Sarah Lacy has an interesting article up on PandoDaily this morning about the data on the venture industry. The difficulty we face is that because the bulk of returns reside in a small number of companies and investment firms the averages aren’t a useful way of understanding anything. There is nothing new about this insight, but what I haven’t seen before is anyone taking the next step of working out what this means for people who want to play in this game. The money quote in the article is from Mike Maples (a successful Valley based micro VC):
My view of the tech industry is that it is an industry of exceptionalism. Period. The end.
Because the averages don’t mean anything it isn’t that useful to think about the market overall. Rather it makes sense to seek out the people and firms that can deliver exceptional returns.
One way that investors in venture capital funds have been doing that for decades is to back funds that have previously been exceptional. That isn’t a bad approach, but it fails to find any new funds that will be successful (like Mike’s fund Floodgate Capital for example) and it fails to spot funds that are going off the boil.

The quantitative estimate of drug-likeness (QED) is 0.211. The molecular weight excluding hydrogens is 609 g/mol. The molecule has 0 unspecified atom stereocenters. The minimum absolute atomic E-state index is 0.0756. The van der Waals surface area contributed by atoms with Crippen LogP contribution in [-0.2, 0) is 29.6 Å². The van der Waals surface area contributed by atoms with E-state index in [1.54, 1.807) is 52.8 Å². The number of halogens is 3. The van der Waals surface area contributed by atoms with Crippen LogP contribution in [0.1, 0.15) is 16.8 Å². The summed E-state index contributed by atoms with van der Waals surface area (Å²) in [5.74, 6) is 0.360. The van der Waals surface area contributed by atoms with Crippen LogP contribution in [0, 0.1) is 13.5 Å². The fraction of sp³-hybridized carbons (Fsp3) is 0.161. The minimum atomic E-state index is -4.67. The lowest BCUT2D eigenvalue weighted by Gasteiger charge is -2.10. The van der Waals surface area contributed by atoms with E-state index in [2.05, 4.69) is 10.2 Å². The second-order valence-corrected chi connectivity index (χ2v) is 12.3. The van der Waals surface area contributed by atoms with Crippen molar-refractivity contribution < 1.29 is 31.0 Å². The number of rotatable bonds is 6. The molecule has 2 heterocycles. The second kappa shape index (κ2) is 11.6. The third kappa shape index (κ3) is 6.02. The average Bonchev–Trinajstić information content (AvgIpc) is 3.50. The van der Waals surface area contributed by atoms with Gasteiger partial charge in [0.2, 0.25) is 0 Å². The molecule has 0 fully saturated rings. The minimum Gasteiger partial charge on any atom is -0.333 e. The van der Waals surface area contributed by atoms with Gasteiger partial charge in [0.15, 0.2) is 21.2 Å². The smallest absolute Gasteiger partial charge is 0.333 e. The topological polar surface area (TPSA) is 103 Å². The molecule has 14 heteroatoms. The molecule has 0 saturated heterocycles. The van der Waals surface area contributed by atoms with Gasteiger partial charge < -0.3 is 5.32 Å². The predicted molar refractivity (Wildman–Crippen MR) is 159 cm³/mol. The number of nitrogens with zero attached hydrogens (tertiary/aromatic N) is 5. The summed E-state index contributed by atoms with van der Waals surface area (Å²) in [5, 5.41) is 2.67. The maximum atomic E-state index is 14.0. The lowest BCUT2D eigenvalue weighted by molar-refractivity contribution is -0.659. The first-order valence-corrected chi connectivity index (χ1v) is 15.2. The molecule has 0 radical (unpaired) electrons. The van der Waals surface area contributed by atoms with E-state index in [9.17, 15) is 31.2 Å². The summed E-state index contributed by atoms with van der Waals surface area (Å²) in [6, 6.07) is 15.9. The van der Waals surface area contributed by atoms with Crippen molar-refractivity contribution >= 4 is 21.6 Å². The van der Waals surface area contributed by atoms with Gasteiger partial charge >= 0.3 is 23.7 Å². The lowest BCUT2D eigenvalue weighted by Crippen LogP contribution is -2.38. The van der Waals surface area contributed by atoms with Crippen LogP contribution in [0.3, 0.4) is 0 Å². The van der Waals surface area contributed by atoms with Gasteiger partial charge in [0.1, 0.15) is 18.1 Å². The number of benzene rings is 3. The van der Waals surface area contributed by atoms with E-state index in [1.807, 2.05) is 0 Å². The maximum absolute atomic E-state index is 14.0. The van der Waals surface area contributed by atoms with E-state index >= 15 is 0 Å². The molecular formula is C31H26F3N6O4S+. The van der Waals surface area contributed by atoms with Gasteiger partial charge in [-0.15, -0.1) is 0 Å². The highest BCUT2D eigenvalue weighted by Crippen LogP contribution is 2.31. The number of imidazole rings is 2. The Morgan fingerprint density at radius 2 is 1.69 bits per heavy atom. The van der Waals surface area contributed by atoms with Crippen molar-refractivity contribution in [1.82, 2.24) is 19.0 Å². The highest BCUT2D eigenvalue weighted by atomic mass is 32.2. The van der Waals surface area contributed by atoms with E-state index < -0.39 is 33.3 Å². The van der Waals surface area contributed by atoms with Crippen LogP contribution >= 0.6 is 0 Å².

The better, but harder, way is to identify exceptional opportunities, as determined by the people involved, by the market opportunity they are chasing and increasingly by the product they are offering to entrepreneurs. This methodology could have predicted the success of Y Combinator. Investors who believed in Paul Graham, could see that the cost of innovation was falling, and thought the accelerator model made sense could have ridden that wave from the beginning whilst the traditional approach of backing proven teams with proven models wouldn’t even consider it.
The same methodology would also yield a better understanding of the current opportunity in European venture which is exceptional due to the lack of capital in the market compared with the volume of quality investment opportunities.